Flu (Influenza)

Flu is a viral infection affecting the lungs and airways. It spreads by people coughing infected droplets into the air or onto surfaces. Anyone can catch flu, but some people are at a higher risk, including older people and people with underlying health conditions. A flu jab for higher risk groups offers some protection against infection.

Flu symptoms can appear very quickly and include:

  • headache
  • fever
  • cough
  • sore throat
  • aching muscles and joints

Ways to prevent flu

  • good hygiene reduces the risk of catching flu or spreading it to other people, you should always:
    • make sure you wash your hands regularly with soap and warm water
    • clean surfaces such as your keyboard, telephone and door handles regularly to get rid of germs
    • use tissues to cover your mouth and nose when you cough or sneeze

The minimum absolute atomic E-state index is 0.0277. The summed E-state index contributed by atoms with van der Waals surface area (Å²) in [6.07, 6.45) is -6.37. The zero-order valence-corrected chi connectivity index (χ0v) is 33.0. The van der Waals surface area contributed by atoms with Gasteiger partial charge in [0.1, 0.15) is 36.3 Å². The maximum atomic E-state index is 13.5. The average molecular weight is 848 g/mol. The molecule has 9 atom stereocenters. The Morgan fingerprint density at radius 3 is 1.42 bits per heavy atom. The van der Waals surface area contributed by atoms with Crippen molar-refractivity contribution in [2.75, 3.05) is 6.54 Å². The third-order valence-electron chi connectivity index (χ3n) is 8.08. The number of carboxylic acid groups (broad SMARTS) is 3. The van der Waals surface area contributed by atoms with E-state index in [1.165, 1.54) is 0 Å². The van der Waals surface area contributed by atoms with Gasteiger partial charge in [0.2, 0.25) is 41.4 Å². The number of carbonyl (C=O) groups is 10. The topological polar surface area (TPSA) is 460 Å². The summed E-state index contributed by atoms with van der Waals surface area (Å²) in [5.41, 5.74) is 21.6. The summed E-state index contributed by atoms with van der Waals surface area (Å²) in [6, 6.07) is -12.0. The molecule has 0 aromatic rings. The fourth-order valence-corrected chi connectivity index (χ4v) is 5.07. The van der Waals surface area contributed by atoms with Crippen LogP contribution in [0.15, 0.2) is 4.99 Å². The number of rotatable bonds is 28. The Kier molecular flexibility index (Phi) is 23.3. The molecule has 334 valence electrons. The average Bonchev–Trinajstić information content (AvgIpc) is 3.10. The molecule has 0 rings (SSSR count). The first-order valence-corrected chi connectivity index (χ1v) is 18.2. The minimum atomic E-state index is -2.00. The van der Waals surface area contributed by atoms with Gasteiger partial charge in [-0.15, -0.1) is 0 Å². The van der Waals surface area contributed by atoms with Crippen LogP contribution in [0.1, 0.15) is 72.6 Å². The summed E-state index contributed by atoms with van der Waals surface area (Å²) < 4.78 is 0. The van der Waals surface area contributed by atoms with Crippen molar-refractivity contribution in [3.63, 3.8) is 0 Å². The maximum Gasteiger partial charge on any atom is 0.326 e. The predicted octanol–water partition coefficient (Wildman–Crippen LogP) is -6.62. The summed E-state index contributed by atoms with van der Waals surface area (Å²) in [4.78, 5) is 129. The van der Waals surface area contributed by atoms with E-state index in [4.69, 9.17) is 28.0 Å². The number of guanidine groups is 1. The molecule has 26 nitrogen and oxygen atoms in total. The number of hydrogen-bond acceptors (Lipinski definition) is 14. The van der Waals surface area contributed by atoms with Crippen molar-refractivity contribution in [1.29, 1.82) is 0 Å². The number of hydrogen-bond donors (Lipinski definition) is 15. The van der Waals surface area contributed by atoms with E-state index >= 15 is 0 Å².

• put used tissues in a bin as soon as possible
  • the flu vaccine reduces the risk of getting flu each year, though it's not 100% effective because it doesn't work on every type of flu virus

Pandemic flu

Pandemics are a natural phenomenon, where a new influenza virus, which we have no immunity to, emerges and starts to spread as easily as normal flu. They occur from time to time, including three times during the 20th century. Pandemic influenza is one of the most severe natural challenges likely to affect the UK. Unlike seasonal flu, pandemic flu can affect anyone. Additional guidance will be is issued by Public Health England and the National Health Service if a pandemic flu outbreak is identified.

Further information can be found at www.nhs.uk and www.gov.uk/government/organisations/public-health-england

Page last updated 23/10/2017